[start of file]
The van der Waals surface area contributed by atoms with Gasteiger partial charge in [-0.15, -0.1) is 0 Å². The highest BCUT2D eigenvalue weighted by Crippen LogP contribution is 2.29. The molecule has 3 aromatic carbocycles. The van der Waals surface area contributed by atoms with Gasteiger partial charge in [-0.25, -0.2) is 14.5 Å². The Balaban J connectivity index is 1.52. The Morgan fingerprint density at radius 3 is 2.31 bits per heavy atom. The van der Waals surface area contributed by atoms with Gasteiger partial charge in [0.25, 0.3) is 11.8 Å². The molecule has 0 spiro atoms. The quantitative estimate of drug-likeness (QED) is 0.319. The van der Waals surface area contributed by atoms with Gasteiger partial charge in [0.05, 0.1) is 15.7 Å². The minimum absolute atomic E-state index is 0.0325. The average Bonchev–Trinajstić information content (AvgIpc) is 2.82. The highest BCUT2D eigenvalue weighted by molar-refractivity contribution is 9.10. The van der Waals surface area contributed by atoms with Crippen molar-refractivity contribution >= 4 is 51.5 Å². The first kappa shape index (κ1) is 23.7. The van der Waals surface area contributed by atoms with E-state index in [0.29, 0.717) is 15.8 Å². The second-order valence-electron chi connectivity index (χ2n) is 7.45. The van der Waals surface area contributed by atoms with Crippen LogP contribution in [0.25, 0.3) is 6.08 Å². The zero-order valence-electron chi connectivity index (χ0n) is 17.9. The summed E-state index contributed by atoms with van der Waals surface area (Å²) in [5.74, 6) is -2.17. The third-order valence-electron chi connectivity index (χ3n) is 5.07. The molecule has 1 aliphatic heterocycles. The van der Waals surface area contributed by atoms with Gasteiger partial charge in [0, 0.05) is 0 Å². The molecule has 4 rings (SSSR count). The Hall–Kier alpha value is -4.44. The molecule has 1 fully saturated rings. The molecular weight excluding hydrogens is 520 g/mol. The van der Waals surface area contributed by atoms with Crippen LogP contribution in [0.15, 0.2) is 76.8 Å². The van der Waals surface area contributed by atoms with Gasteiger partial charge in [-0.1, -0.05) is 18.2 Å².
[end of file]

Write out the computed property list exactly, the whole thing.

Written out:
The van der Waals surface area contributed by atoms with Gasteiger partial charge in [-0.15, -0.1) is 0 Å². The highest BCUT2D eigenvalue weighted by Crippen LogP contribution is 2.29. The molecule has 3 aromatic carbocycles. The van der Waals surface area contributed by atoms with Gasteiger partial charge in [-0.25, -0.2) is 14.5 Å². The Balaban J connectivity index is 1.52. The Morgan fingerprint density at radius 3 is 2.31 bits per heavy atom. The van der Waals surface area contributed by atoms with Gasteiger partial charge in [0.25, 0.3) is 11.8 Å². The molecule has 0 spiro atoms. The quantitative estimate of drug-likeness (QED) is 0.319. The van der Waals surface area contributed by atoms with Gasteiger partial charge in [0.05, 0.1) is 15.7 Å². The minimum absolute atomic E-state index is 0.0325. The average Bonchev–Trinajstić information content (AvgIpc) is 2.82. The highest BCUT2D eigenvalue weighted by molar-refractivity contribution is 9.10. The van der Waals surface area contributed by atoms with Crippen molar-refractivity contribution >= 4 is 51.5 Å². The first kappa shape index (κ1) is 23.7. The van der Waals surface area contributed by atoms with E-state index in [0.29, 0.717) is 15.8 Å². The second-order valence-electron chi connectivity index (χ2n) is 7.45. The van der Waals surface area contributed by atoms with Crippen LogP contribution in [0.25, 0.3) is 6.08 Å². The zero-order valence-electron chi connectivity index (χ0n) is 17.9. The summed E-state index contributed by atoms with van der Waals surface area (Å²) in [5.74, 6) is -2.17. The third-order valence-electron chi connectivity index (χ3n) is 5.07. The molecule has 1 aliphatic heterocycles. The van der Waals surface area contributed by atoms with Gasteiger partial charge in [0, 0.05) is 0 Å². The molecule has 4 rings (SSSR count). The Hall–Kier alpha value is -4.44. The molecule has 1 fully saturated rings. The molecular weight excluding hydrogens is 520 g/mol. The van der Waals surface area contributed by atoms with Crippen LogP contribution in [0.15, 0.2) is 76.8 Å². The van der Waals surface area contributed by atoms with Gasteiger partial charge in [-0.1, -0.05) is 18.2 Å².